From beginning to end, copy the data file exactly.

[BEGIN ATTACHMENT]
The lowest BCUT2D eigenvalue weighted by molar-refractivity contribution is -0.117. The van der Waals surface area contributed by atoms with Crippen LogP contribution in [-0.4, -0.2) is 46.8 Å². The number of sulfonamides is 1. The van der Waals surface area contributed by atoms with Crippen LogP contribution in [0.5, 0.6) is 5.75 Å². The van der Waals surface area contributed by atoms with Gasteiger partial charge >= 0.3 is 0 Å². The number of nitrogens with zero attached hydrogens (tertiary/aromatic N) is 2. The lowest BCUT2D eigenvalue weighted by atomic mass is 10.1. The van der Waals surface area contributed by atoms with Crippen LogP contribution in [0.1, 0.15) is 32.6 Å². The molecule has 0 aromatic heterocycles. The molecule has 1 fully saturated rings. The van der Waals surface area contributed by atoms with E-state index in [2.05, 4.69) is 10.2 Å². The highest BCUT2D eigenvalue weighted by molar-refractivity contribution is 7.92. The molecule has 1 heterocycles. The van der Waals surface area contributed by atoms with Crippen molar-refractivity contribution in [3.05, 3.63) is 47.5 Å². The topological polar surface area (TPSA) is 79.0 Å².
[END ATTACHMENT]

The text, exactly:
The lowest BCUT2D eigenvalue weighted by molar-refractivity contribution is -0.117. The van der Waals surface area contributed by atoms with Crippen LogP contribution in [-0.4, -0.2) is 46.8 Å². The number of sulfonamides is 1. The van der Waals surface area contributed by atoms with Crippen LogP contribution in [0.5, 0.6) is 5.75 Å². The van der Waals surface area contributed by atoms with Gasteiger partial charge >= 0.3 is 0 Å². The number of nitrogens with zero attached hydrogens (tertiary/aromatic N) is 2. The lowest BCUT2D eigenvalue weighted by atomic mass is 10.1. The van der Waals surface area contributed by atoms with Crippen LogP contribution in [0.1, 0.15) is 32.6 Å². The molecule has 0 aromatic heterocycles. The molecule has 1 fully saturated rings. The van der Waals surface area contributed by atoms with E-state index in [2.05, 4.69) is 10.2 Å². The highest BCUT2D eigenvalue weighted by molar-refractivity contribution is 7.92. The molecule has 1 heterocycles. The van der Waals surface area contributed by atoms with Crippen molar-refractivity contribution in [3.05, 3.63) is 47.5 Å². The topological polar surface area (TPSA) is 79.0 Å².